I am curious about whether you can make statistical inferences when you have nested data, and the way your independent variable is measured makes it only comparable within its own group.

For example, you want to know the relationship between a town's investment in recreation and the level of physical fitness of the people in the town. Your towns are nested within states, and each state has a different way of allocating public funds for things like recreation to towns and each state classifies recreation a bit differently. So the level of recreation funding in Town A in State 1 includes Town 1's spending on, say the local public track, but the level of funding in Town B in State 2 does not include spending on running tracks. If we simply regress fitness on investment in recreation, then we could just be capturing the effect of different expenditure classification schemes. Spending on recreation is only comparable within states.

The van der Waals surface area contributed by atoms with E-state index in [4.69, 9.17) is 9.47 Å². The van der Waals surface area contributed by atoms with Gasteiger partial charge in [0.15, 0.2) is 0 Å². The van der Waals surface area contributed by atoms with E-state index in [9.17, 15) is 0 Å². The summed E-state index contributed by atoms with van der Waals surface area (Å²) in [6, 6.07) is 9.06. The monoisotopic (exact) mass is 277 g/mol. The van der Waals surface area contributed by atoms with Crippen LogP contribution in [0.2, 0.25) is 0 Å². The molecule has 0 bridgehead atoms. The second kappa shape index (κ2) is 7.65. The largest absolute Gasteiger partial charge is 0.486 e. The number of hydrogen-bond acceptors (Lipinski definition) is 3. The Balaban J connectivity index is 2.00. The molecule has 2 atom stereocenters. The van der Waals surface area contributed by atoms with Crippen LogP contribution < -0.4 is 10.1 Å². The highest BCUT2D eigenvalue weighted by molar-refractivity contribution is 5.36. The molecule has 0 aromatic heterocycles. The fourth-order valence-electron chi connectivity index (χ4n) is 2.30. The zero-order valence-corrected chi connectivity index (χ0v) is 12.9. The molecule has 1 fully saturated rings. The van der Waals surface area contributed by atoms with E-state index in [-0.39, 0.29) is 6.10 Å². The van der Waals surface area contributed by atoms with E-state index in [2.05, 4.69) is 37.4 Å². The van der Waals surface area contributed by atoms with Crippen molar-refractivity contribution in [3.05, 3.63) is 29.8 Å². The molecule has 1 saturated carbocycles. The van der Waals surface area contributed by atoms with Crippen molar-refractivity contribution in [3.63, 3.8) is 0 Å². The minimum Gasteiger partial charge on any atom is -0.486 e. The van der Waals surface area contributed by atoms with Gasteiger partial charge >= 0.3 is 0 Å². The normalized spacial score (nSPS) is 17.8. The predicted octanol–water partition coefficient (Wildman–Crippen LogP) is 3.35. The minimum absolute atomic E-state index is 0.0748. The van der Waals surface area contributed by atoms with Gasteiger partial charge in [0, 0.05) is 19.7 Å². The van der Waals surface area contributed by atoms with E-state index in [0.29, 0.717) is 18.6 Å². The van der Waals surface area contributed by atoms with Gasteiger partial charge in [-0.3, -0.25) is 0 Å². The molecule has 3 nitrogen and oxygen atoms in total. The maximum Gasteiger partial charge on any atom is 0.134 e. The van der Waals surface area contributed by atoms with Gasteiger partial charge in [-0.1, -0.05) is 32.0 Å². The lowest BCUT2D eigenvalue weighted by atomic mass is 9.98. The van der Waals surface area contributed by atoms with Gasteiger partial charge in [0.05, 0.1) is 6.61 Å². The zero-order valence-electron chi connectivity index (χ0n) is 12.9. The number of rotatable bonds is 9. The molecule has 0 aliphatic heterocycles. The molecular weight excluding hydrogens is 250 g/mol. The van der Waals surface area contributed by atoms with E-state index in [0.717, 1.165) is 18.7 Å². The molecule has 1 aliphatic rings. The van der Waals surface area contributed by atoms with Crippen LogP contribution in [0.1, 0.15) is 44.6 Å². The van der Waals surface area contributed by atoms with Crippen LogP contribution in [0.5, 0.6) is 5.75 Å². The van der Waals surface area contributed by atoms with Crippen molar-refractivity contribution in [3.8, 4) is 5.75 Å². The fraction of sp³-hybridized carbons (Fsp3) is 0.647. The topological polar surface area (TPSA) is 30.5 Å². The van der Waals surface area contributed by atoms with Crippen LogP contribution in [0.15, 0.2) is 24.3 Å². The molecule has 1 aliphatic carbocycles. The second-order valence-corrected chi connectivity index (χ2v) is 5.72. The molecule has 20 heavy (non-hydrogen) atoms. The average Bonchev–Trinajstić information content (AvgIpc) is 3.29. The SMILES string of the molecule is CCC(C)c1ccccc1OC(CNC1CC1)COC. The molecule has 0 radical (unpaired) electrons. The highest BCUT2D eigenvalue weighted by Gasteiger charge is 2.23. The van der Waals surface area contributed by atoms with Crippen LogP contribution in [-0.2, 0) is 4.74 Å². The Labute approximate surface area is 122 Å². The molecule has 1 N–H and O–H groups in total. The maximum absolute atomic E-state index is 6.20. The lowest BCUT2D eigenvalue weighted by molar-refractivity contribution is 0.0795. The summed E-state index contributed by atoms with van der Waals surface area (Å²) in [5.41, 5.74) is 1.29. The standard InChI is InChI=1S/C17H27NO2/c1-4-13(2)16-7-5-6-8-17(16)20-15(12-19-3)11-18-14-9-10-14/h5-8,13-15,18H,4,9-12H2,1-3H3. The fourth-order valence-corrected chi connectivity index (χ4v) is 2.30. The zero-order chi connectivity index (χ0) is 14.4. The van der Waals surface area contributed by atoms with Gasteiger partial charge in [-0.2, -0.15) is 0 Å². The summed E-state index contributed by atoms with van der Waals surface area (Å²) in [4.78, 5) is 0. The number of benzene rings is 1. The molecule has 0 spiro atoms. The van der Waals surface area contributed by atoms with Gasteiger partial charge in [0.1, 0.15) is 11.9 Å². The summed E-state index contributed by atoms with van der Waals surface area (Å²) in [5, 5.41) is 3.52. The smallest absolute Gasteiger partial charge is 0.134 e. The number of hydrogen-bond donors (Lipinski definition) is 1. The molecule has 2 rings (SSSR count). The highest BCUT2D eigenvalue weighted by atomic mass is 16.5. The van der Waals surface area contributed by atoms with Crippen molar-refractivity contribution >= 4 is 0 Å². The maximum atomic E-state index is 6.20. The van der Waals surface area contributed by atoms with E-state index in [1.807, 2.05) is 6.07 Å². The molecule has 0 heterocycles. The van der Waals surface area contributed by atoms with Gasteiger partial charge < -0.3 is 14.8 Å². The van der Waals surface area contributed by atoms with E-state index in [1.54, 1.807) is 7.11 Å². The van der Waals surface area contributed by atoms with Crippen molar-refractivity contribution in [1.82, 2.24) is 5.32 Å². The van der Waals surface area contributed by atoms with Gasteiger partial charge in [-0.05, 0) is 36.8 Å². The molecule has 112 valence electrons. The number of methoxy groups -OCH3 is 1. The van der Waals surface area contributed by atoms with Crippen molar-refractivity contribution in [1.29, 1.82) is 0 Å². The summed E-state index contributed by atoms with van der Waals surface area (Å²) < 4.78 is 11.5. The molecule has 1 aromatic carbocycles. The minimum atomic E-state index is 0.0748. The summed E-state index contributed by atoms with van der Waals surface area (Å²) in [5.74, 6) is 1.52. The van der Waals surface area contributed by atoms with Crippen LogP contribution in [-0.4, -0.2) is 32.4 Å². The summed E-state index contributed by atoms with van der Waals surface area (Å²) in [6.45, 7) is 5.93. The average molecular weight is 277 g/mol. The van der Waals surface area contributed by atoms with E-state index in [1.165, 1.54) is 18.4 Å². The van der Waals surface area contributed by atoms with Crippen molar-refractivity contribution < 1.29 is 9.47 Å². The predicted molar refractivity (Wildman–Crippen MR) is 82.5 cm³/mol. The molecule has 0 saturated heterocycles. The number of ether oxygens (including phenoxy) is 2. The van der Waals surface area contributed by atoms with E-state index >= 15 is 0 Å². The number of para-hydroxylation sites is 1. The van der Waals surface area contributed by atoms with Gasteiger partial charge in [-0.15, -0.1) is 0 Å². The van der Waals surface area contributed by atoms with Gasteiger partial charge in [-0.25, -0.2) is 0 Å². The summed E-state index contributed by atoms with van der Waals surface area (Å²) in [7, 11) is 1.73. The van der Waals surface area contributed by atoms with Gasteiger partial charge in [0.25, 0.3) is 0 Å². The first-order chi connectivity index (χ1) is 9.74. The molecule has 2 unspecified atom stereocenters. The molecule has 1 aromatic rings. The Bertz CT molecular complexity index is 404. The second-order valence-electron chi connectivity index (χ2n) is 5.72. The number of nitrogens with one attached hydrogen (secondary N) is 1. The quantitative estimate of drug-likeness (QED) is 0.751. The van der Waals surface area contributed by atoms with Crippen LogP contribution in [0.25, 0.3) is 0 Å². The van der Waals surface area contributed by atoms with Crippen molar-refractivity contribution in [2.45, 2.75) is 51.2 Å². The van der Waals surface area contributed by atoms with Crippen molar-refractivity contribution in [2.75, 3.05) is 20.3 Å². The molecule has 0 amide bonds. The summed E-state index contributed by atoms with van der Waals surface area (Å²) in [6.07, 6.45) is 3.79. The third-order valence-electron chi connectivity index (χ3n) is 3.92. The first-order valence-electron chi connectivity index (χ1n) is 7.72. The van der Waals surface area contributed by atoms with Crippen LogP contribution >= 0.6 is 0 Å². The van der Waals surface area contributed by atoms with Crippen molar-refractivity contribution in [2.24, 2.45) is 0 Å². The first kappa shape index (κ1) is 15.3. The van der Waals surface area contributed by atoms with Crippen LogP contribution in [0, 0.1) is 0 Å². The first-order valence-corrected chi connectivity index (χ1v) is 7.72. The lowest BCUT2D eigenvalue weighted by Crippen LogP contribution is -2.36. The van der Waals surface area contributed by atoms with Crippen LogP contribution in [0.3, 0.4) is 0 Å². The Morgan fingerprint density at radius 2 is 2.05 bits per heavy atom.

So instead of measuring gross per capita recreation spending in each town, let's say we measure the amount of revenue that each town spends on recreation per capita as a percentage the entire state's spending on recreation. For simplicity's sake, let's say every town is the same size and has the same characteristics (although you could obviously use population weights if this weren't the case). Let's also say that you have reasonable evidence that cross-state variation in recreation spending [according to a common definition of recreation] is not very large; that is, most states spend a similar amount and that the variation is mostly at the sub-state level. So a town in State 1 may have higher gross spending but a lower percentage than a town in State 2, since State A has a more expansive definition of recreation.

Could you run a random effects, fixed effects, or mixed model estimating the relationship between recreation investment as a percentage of total state rec. investment and overall fitness? I understand that you lose some insights, since you're no longer looking at gross spending. But my question stands: Is it possible to make inferences about the relationship between fitness and recreation spending with independent variables that are only comparable within the group they're nested in, or is it kind of impossible to draw any conclusions about this relationship?



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